That being said, he's clearly been ready for a while. So while there may be 2 starts between now and then, he's forgone what? maybe 3-4 other home starts.

    Say that's 5 home starts at $900K per, and that extra $10-15 million 6 years from now doesn't seem so bad.

    By Blogger Chris Needham, at 5/12/2010 10:15 PM  

  • His Most Holy Rev. Peter Gammons stated on MLB TV last night (or the night before) that Super 2 status would not be relevant to some mythical pitcher who might be named "Steven".

    I immediately thought of Sheinin's article on this very topic, but because the situation is fluid I can't say with any certainty what the final numbers might be.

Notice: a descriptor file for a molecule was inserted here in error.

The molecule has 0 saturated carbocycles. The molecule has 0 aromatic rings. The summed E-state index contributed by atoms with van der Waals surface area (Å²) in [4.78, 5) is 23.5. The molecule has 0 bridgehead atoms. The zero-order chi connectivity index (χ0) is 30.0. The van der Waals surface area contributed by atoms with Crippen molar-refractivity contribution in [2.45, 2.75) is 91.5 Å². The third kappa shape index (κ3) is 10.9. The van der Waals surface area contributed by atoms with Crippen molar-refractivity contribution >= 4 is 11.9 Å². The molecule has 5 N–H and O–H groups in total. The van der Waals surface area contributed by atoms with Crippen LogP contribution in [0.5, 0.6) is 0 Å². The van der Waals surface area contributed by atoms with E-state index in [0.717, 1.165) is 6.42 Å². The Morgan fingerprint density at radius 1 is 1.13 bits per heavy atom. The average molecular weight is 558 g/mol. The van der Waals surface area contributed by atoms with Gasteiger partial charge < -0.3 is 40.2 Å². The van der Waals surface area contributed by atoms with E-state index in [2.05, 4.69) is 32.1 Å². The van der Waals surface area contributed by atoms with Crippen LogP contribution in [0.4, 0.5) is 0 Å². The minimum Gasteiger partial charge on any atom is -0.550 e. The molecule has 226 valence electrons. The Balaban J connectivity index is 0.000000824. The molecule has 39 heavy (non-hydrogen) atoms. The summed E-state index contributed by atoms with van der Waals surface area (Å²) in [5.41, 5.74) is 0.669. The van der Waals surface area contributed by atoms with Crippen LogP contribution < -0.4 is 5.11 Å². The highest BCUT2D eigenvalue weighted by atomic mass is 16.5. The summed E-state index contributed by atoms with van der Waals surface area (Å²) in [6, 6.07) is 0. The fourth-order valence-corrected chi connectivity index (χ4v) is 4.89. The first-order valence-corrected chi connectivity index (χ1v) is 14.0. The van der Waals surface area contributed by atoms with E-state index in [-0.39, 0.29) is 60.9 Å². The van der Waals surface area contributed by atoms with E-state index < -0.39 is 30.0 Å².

Besides, why would you want to play with some numbers when you could play with some MLB players?

    OK, that didn't come out the way I intended. I fear I've said too much.

    By Blogger Bote Man, at 5/12/2010 10:38 PM  

  • If there were a mythical team that had 7 former World Series participants on it and so was barreling headlong towards the playoffs, would there be in value in skipping a minor league start for this mythical Steven to have him available for as much of September as possible?

    By Blogger Unknown, at 5/12/2010 11:14 PM